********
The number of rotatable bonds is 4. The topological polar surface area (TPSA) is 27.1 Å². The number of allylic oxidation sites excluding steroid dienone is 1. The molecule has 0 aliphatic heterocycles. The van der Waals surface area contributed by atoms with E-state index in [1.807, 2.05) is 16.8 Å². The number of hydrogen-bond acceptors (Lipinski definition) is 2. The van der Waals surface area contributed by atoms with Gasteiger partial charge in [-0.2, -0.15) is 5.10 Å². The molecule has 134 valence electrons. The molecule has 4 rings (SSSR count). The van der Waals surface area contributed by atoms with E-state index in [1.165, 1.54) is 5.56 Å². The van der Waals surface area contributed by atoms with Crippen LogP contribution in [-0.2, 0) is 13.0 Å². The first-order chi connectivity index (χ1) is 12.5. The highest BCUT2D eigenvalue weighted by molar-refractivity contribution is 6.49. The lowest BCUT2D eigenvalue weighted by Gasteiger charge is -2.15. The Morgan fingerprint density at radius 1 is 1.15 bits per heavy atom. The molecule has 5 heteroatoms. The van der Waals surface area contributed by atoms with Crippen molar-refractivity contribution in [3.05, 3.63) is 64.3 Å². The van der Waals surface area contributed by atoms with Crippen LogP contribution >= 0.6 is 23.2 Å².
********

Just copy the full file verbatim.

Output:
The number of rotatable bonds is 4. The topological polar surface area (TPSA) is 27.1 Å². The number of allylic oxidation sites excluding steroid dienone is 1. The molecule has 0 aliphatic heterocycles. The van der Waals surface area contributed by atoms with E-state index in [1.807, 2.05) is 16.8 Å². The number of hydrogen-bond acceptors (Lipinski definition) is 2. The van der Waals surface area contributed by atoms with Gasteiger partial charge in [-0.2, -0.15) is 5.10 Å². The molecule has 134 valence electrons. The molecule has 4 rings (SSSR count). The van der Waals surface area contributed by atoms with E-state index in [1.165, 1.54) is 5.56 Å². The van der Waals surface area contributed by atoms with Crippen LogP contribution in [-0.2, 0) is 13.0 Å². The first-order chi connectivity index (χ1) is 12.5. The highest BCUT2D eigenvalue weighted by molar-refractivity contribution is 6.49. The lowest BCUT2D eigenvalue weighted by Gasteiger charge is -2.15. The Morgan fingerprint density at radius 1 is 1.15 bits per heavy atom. The molecule has 5 heteroatoms. The van der Waals surface area contributed by atoms with Crippen molar-refractivity contribution in [3.05, 3.63) is 64.3 Å². The van der Waals surface area contributed by atoms with Crippen LogP contribution >= 0.6 is 23.2 Å².